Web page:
Resurgence of interest in member-owned co-ops said key to River Valley Market’s success in Northampton
By CHAD CAIN, Staff Writer
Friday, June 20, 2014
NORTHAMPTON — Six years after opening in an old granite quarry on North King Street, River Valley Market’s is doing far better than expected. The market is on target to exceed $20 million in annual sales by the time its fiscal year closes at the end of the month, up from $8 million in its first year.
This growth enabled the store to turn a net profit in 2013 for the second straight year, three years ahead of schedule.
Membership now surpasses 6,500, more than five times as many who signed up in its initial year, and it now employs more than 120 people, up from 70 at its onset.
When it opened, River Valley was one of only a handful of co-ops to open in 30 years. Since then, there has been a resurgence in the concept of member-owned stores, including one planned for Amherst.
Co-ops numbered in the hundreds in the 1970s, but shrank dramatically in the 1980s. Those that remained were able to change with the times, but those that didn’t — such as one once located on Market Street in Northampton — ran out of money.
But the community’s commitment to local foods and local control of the food supply never waned, said Rochelle Prunty, River Valley’s general manager.
“Food is something that everyone can come together on as a community-owned business because everyone buys food,” Prunty said. “We had that strength here all the time we worked on opening.”
At roughly 375 nationally, the number of co-op food stores remains small. But Stuart Reid of the Food Co-op Initiative based in Minnesota said 100 of those stores have opened in the last decade and another 125 stores in 40 states are in the pipeline. Additionally, 40 percent of existing stores nationwide are planning expansion or second stores, he said.
“This growth is across the country,” Reid said. “The interest is just huge. We’re getting new calls every week.”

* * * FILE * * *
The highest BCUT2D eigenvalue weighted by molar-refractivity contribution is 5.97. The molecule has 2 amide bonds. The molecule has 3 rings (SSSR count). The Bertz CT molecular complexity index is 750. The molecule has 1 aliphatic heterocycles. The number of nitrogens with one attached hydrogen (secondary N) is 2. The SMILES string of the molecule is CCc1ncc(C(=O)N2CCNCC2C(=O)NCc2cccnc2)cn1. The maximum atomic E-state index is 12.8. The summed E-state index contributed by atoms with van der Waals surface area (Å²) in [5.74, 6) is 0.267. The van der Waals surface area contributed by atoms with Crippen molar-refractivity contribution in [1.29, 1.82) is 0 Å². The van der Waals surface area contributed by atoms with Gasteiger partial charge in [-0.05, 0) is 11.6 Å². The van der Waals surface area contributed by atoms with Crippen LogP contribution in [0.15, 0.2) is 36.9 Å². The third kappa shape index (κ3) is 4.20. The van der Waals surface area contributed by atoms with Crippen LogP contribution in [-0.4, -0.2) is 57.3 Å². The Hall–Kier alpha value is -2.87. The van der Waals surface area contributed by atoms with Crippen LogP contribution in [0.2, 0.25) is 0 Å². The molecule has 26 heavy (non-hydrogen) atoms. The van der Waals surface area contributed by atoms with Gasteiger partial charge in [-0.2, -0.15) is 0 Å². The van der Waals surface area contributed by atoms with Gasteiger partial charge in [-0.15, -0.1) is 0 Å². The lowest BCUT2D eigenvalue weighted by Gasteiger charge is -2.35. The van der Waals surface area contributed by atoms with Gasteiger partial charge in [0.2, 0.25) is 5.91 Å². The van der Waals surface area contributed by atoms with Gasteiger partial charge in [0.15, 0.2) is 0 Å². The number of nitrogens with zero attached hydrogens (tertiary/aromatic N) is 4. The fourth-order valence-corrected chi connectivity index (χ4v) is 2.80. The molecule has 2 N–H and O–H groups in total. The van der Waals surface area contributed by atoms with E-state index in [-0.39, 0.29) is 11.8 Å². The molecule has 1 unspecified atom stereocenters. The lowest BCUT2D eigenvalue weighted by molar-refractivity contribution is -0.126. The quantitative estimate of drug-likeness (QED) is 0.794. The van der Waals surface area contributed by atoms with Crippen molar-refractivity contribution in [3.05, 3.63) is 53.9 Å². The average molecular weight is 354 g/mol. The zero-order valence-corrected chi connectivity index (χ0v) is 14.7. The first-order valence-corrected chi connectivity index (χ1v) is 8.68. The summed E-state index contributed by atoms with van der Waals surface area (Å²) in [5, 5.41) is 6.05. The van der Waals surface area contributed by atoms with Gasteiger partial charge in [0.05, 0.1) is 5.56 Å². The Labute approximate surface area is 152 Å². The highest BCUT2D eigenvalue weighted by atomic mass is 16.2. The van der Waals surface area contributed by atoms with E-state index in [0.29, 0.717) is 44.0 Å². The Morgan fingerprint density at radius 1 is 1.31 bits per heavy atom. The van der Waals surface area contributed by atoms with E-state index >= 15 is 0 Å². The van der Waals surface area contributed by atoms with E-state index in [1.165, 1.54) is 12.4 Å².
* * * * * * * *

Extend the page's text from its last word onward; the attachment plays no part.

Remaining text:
He said there are many factors contributing to this growth, but perhaps the biggest is an intense interest in eating food that is locally grown using environmentally friendly, sustainable methods.
This emphasis is not exclusive to food co-ops. Corporate stores that focus on natural, organic foods are also growing.
Whole Foods Market in Hadley said its sales continue to climb as shoppers seek healthier food options.
“It’s a trend that is going up,” said Jaimee Rondeau, marketing team leader at Whole Foods’ Hadley store. “There is such a drive towards a healthy lifestyle. It’s a topic of conversation wherever you go.”
Rondeau said there is enough consumer demand to support Whole Foods, Trader Joe’s, River Valley Market and other natural foods groceries in the region, not to mention the many farmers markets.
“It’s great for the community to have these choices,” Rondeau said.
Bud Stockwell, who has owned Cornucopia Foods in Northampton for 34 years, can recall a time in the 1970s when natural foods products were non-existent. Today, people can find natural foods and other products in stores large and small, from large retailers to neighborhood convenience stores.
That demand is being driven by “scientific study after scientific study” that shows that natural products are better for people. Stockwell said other people facing dietary issues or worried about the cost of prescription drugs have turned to natural products to take care of themselves.